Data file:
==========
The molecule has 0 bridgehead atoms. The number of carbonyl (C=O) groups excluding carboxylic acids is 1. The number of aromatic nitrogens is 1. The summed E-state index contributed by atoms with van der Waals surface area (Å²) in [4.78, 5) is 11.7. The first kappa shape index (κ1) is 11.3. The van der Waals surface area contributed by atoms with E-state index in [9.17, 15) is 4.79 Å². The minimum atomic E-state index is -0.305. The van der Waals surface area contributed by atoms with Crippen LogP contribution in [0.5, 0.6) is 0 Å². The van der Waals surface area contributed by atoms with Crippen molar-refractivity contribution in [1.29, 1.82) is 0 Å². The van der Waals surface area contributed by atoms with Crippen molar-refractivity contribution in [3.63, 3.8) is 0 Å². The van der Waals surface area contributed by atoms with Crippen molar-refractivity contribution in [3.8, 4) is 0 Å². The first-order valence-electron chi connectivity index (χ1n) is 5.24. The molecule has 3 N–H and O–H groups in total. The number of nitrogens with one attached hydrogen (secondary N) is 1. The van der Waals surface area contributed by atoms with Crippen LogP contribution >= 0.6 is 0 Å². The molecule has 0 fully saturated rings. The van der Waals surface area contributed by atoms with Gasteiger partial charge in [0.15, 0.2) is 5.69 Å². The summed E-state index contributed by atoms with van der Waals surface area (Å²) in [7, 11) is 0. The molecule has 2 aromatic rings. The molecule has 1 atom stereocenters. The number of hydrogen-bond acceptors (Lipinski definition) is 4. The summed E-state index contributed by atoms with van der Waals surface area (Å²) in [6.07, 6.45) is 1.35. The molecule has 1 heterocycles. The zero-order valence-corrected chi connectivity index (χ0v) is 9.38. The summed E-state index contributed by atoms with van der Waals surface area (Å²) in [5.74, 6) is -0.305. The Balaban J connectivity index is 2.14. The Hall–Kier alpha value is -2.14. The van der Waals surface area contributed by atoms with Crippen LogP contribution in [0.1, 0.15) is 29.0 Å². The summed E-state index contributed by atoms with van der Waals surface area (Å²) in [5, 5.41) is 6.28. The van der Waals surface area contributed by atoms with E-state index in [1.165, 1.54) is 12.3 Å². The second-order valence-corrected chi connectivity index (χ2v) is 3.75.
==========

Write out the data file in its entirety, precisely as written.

The molecule has 0 bridgehead atoms. The number of carbonyl (C=O) groups excluding carboxylic acids is 1. The number of aromatic nitrogens is 1. The summed E-state index contributed by atoms with van der Waals surface area (Å²) in [4.78, 5) is 11.7. The first kappa shape index (κ1) is 11.3. The van der Waals surface area contributed by atoms with E-state index in [9.17, 15) is 4.79 Å². The minimum atomic E-state index is -0.305. The van der Waals surface area contributed by atoms with Crippen LogP contribution in [0.5, 0.6) is 0 Å². The van der Waals surface area contributed by atoms with Crippen molar-refractivity contribution in [1.29, 1.82) is 0 Å². The van der Waals surface area contributed by atoms with Crippen molar-refractivity contribution in [3.63, 3.8) is 0 Å². The van der Waals surface area contributed by atoms with Crippen molar-refractivity contribution in [3.8, 4) is 0 Å². The first-order valence-electron chi connectivity index (χ1n) is 5.24. The molecule has 3 N–H and O–H groups in total. The number of nitrogens with one attached hydrogen (secondary N) is 1. The van der Waals surface area contributed by atoms with Crippen LogP contribution >= 0.6 is 0 Å². The molecule has 0 fully saturated rings. The van der Waals surface area contributed by atoms with Gasteiger partial charge in [0.15, 0.2) is 5.69 Å². The summed E-state index contributed by atoms with van der Waals surface area (Å²) in [7, 11) is 0. The molecule has 2 aromatic rings. The molecule has 1 atom stereocenters. The number of hydrogen-bond acceptors (Lipinski definition) is 4. The summed E-state index contributed by atoms with van der Waals surface area (Å²) in [6.07, 6.45) is 1.35. The molecule has 1 heterocycles. The zero-order valence-corrected chi connectivity index (χ0v) is 9.38. The summed E-state index contributed by atoms with van der Waals surface area (Å²) in [5.74, 6) is -0.305. The Balaban J connectivity index is 2.14. The Hall–Kier alpha value is -2.14. The van der Waals surface area contributed by atoms with Crippen LogP contribution in [0.1, 0.15) is 29.0 Å². The summed E-state index contributed by atoms with van der Waals surface area (Å²) in [5, 5.41) is 6.28. The van der Waals surface area contributed by atoms with E-state index in [1.165, 1.54) is 12.3 Å². The second-order valence-corrected chi connectivity index (χ2v) is 3.75.